Environmental assessment begins for two run-of-river hydroelectric projects upstream of Fort McMurray

The Ashlu Creek run-of-river hydroelectric power plant northwest of Squamish, B.C., has a nameplate capacity of 49.9 megawatts. Image: Innergex Renewable Energy Inc.

The Canadian Environmental Assessment Agency has commenced federal environmental assessments for two run-of-river hydroelectric facilities on the Athabasca River upstream of Fort McMurray.

The proposed Pelican Renewable Generating Station and Sundog Renewable Generating Station projects located approximately 180 kilometres and 130 kilometres, respectively, upstream of Fort McMurray would each have a generating capacity of 135 megawatts (MW).

Each project would include a new 240 kilovolt transmission line, a spillway to increase the water level in the river, a powerhouse, in-river embankment structures, boat launches, access roads and ramp fishways.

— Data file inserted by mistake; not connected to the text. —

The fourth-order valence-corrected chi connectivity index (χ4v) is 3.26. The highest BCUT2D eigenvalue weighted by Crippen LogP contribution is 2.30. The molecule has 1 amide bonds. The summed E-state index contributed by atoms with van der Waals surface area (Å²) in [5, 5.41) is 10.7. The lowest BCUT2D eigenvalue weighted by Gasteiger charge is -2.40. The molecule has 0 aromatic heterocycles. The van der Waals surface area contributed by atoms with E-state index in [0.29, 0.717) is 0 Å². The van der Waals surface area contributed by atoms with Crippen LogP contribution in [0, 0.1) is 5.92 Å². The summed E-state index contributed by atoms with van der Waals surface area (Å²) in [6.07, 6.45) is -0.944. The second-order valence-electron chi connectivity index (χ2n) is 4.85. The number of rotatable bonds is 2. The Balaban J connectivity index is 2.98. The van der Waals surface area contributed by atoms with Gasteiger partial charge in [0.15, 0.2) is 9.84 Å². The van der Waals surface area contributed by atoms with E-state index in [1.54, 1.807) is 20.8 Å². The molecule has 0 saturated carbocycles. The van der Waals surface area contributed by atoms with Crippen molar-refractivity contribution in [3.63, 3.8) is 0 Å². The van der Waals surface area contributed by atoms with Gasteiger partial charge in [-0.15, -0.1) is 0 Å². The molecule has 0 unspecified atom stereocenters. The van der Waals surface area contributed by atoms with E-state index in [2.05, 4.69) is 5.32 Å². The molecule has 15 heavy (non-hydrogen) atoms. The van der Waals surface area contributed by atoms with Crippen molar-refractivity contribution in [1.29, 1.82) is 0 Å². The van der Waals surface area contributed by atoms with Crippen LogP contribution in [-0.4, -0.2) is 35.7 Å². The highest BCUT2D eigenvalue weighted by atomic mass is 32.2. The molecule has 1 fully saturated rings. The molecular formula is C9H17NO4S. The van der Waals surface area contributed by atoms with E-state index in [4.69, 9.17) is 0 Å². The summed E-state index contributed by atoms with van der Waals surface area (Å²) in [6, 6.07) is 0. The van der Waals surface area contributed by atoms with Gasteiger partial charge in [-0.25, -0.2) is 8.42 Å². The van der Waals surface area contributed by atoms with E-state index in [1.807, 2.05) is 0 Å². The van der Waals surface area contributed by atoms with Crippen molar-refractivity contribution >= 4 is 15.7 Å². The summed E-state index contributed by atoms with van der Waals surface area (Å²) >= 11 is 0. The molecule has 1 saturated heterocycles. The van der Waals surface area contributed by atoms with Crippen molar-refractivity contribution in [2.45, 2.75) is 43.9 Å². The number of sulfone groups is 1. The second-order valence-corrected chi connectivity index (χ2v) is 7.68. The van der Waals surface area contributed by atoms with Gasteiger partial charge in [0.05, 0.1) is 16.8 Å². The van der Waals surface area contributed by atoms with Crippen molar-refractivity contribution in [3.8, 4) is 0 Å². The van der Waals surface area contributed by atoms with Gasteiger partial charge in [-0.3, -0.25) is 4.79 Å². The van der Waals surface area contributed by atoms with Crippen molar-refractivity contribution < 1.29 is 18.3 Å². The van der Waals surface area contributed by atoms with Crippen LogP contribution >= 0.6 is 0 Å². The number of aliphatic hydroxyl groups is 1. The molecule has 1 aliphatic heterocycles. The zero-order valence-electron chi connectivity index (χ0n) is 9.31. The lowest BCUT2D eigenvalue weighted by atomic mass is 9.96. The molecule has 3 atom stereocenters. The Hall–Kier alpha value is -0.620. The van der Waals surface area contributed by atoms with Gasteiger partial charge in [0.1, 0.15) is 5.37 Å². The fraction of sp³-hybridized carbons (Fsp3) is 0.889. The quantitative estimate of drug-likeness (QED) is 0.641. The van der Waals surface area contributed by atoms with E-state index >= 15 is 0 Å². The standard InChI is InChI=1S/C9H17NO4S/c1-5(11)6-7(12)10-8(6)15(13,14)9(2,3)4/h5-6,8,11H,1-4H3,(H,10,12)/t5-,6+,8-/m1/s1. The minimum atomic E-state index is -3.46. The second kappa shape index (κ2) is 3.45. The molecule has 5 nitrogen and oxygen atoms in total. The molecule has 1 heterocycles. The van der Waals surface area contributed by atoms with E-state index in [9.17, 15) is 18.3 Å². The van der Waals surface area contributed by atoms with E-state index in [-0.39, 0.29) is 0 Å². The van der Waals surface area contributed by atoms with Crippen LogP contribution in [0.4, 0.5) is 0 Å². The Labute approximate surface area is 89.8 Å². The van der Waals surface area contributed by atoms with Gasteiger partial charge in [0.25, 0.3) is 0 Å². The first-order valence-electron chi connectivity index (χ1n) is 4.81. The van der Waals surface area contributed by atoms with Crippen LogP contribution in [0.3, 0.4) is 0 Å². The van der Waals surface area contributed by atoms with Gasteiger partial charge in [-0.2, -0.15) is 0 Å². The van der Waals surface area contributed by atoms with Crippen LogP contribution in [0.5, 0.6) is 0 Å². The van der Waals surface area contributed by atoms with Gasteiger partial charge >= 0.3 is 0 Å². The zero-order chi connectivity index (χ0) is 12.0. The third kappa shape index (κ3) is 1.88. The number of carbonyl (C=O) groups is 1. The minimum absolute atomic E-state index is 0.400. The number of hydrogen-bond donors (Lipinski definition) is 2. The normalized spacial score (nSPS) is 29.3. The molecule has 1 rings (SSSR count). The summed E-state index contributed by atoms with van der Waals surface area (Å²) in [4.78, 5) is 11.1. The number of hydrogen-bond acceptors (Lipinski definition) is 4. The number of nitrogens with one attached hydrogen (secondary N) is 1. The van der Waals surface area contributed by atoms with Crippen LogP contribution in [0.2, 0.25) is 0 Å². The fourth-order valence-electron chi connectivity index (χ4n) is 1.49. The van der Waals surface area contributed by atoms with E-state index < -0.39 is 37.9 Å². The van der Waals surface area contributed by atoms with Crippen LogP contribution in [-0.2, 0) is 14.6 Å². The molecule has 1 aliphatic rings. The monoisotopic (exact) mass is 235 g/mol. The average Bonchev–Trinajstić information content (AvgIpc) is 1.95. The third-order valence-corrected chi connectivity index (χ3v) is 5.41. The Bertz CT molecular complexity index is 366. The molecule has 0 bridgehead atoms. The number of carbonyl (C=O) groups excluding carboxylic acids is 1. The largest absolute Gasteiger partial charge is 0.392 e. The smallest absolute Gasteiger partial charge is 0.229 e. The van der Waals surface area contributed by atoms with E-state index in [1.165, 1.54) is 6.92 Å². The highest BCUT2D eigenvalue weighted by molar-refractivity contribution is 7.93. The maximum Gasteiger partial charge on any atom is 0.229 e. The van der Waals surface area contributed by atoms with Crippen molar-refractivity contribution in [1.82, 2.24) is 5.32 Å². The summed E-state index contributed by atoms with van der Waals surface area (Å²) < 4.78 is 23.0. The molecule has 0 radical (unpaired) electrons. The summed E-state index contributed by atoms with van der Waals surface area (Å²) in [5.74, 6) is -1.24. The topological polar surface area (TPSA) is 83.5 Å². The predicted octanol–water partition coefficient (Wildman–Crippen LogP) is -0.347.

Both projects are wholly owned subsidiaries of Longueuil, Quebec-based Innergex Renewable Energy Inc.

The company develops, owns and operates run-of-river hydroelectric facilities, wind farms and solar photovoltaic farms in Quebec, Ontario and British Columbia, and in the U.S. and France. Its portfolio includes 31 hydroelectric facilities, 22 wind farms and one solar farm with an aggregate net installed capacity of 1,124 MW (gross 1,845 MW).

In December, Innergex acquired Vancouver-based renewable energy company Alterra Power Corp. for $1.1 billion including debt. Alterra manages operations of eight power plants totalling 825 MW of hydro, wind, geothermal and solar generation capacity in Canada, the U.S. and Iceland and is constructing the 200 MW Flat Top wind project in central Texas, which is expected to be in operation by mid-2018.

The Environmental Assessment Agency invited the public and Indigenous groups to comment on which aspects of the environment may be affected by the run-of-river hydroelectric projects and what should be examined during the environmental assessments by February 9. It is the first of three opportunities for the public and Indigenous groups to comment on the environmental assessments of the projects.